The pilot projects would have an aim to reduce individual car use by 30% in 2030. A key enabler of this is to ensure the redesign of the urban realm necessary to reach the adequate safety standards for autonomous vehicles, this includes factors such as: local regulation, high-fidelity 3D mapping, optimised infrastructure and traffic rules.

This solution could avoid 4.0 MtCO₂e and create 163,000 jobs by 2050.

What you need to know

This article was the fourth part in a series looking into the top breakthrough technologies from the recently released Fit For Net Zero report. This week was the turn of looking into the solutions for transport.

Transport is a key feature of the race to Net Zero, making up 30% of total emissions in the EU. It is therefore a crucial arena for breakthrough technologies to decarbonise this sector.

The high energy density and portability of fossil fuels made them ideal for transportation. The fuels that look to replace fossil fuels for transportation will need to have these same properties.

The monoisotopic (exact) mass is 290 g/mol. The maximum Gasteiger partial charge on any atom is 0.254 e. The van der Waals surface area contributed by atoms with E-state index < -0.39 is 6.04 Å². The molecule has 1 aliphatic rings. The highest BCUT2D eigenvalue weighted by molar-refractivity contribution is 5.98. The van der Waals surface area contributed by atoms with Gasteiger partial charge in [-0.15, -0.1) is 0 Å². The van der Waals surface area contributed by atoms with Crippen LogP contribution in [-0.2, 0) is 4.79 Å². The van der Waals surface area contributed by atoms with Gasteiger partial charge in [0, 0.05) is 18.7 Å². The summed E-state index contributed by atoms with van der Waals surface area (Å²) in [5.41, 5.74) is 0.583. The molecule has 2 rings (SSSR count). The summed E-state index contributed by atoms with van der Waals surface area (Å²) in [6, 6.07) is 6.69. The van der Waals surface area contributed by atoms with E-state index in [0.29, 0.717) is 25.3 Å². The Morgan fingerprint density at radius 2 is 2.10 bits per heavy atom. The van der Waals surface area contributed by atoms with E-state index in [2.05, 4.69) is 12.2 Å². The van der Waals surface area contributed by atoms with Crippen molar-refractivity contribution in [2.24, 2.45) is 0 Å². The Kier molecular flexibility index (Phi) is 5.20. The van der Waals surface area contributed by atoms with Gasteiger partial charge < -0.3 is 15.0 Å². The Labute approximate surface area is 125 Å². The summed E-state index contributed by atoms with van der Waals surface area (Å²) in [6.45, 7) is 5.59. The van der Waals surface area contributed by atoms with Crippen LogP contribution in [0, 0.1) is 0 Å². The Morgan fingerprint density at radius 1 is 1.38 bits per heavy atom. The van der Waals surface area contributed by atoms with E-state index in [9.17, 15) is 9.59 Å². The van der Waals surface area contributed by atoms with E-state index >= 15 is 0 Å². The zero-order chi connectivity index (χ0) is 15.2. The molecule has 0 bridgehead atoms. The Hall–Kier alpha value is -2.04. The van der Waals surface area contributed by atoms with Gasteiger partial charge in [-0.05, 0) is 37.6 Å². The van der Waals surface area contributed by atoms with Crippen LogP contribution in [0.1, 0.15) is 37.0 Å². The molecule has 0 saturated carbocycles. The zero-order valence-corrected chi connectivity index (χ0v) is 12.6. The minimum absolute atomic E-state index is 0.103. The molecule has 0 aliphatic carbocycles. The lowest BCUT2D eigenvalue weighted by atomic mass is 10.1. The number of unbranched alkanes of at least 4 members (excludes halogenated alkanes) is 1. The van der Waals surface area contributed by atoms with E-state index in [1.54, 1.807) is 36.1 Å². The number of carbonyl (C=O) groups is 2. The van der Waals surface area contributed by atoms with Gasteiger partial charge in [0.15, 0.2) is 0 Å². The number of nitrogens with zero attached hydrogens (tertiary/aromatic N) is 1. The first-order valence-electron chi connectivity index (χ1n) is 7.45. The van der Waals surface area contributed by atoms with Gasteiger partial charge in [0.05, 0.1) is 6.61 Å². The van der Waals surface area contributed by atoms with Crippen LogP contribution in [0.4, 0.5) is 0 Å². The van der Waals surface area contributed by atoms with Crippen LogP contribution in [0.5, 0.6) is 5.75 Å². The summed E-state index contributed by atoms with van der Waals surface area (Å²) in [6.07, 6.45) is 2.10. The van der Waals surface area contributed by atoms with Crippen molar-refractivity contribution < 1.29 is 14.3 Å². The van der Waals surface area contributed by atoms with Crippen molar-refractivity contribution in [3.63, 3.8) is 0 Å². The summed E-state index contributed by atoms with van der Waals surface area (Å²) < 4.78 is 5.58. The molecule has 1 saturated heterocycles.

It is encouraging that there are a number of emergent technologies that look like they have the potential to scale up and meet this challenge.

Thank you for reading,

By Barnaby Nash

Please share your thoughts in the comments section below, or reach out to me on social media. What do you think needs to be done to make Net Zero 2050 a reality?

 Let’s stay connected

I can be reached on LinkedIn and on Twitter @FollowBarnaby

Leave a Reply

Fill in your details below or click an icon to log in:

WordPress.com Logo

You are commenting using your WordPress.com account. Log Out /  Change )

Google photo

You are commenting using your Google account. Log Out /  Change )

Twitter picture

You are commenting using your Twitter account. Log Out /  Change )

Facebook photo

You are commenting using your Facebook account. Log Out /  Change )

Connecting to %s